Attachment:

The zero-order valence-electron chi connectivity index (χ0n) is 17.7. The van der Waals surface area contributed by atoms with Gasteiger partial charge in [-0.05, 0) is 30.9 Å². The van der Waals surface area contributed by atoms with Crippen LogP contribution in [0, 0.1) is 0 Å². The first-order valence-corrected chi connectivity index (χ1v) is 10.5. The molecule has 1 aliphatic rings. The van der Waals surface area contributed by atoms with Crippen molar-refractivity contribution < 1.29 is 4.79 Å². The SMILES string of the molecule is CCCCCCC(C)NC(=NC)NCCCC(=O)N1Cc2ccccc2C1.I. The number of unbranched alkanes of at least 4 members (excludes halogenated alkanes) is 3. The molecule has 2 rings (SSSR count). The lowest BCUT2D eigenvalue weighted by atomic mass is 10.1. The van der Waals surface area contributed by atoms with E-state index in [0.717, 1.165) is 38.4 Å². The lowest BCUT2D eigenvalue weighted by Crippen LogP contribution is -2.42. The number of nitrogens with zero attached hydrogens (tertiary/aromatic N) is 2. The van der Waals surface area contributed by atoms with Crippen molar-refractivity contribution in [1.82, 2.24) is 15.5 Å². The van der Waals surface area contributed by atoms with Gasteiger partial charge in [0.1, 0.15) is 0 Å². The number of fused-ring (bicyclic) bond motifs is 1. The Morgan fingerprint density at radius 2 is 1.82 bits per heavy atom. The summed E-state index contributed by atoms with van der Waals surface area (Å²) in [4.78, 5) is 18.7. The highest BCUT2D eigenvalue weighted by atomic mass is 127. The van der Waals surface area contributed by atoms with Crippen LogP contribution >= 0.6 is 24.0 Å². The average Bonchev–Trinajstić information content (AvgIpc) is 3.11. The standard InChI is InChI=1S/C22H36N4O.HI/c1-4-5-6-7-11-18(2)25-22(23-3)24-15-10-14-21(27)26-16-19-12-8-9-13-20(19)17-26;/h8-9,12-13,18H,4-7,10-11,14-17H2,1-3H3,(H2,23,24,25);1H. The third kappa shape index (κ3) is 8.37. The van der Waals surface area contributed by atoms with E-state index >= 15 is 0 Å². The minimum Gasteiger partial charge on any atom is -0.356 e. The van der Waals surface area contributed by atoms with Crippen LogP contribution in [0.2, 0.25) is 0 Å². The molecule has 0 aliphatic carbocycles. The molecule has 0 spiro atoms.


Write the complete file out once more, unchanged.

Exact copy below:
The zero-order valence-electron chi connectivity index (χ0n) is 17.7. The van der Waals surface area contributed by atoms with Gasteiger partial charge in [-0.05, 0) is 30.9 Å². The van der Waals surface area contributed by atoms with Crippen LogP contribution in [0, 0.1) is 0 Å². The first-order valence-corrected chi connectivity index (χ1v) is 10.5. The molecule has 1 aliphatic rings. The van der Waals surface area contributed by atoms with Crippen molar-refractivity contribution < 1.29 is 4.79 Å². The SMILES string of the molecule is CCCCCCC(C)NC(=NC)NCCCC(=O)N1Cc2ccccc2C1.I. The number of unbranched alkanes of at least 4 members (excludes halogenated alkanes) is 3. The molecule has 2 rings (SSSR count). The lowest BCUT2D eigenvalue weighted by atomic mass is 10.1. The van der Waals surface area contributed by atoms with E-state index in [0.717, 1.165) is 38.4 Å². The lowest BCUT2D eigenvalue weighted by Crippen LogP contribution is -2.42. The number of nitrogens with zero attached hydrogens (tertiary/aromatic N) is 2. The van der Waals surface area contributed by atoms with Crippen molar-refractivity contribution in [1.82, 2.24) is 15.5 Å². The van der Waals surface area contributed by atoms with Gasteiger partial charge in [0.1, 0.15) is 0 Å². The number of fused-ring (bicyclic) bond motifs is 1. The Morgan fingerprint density at radius 2 is 1.82 bits per heavy atom. The summed E-state index contributed by atoms with van der Waals surface area (Å²) in [4.78, 5) is 18.7. The highest BCUT2D eigenvalue weighted by atomic mass is 127. The van der Waals surface area contributed by atoms with Crippen LogP contribution >= 0.6 is 24.0 Å². The average Bonchev–Trinajstić information content (AvgIpc) is 3.11. The standard InChI is InChI=1S/C22H36N4O.HI/c1-4-5-6-7-11-18(2)25-22(23-3)24-15-10-14-21(27)26-16-19-12-8-9-13-20(19)17-26;/h8-9,12-13,18H,4-7,10-11,14-17H2,1-3H3,(H2,23,24,25);1H. The third kappa shape index (κ3) is 8.37. The van der Waals surface area contributed by atoms with E-state index >= 15 is 0 Å². The minimum Gasteiger partial charge on any atom is -0.356 e. The van der Waals surface area contributed by atoms with Crippen LogP contribution in [0.2, 0.25) is 0 Å². The molecule has 0 aliphatic carbocycles. The molecule has 0 spiro atoms.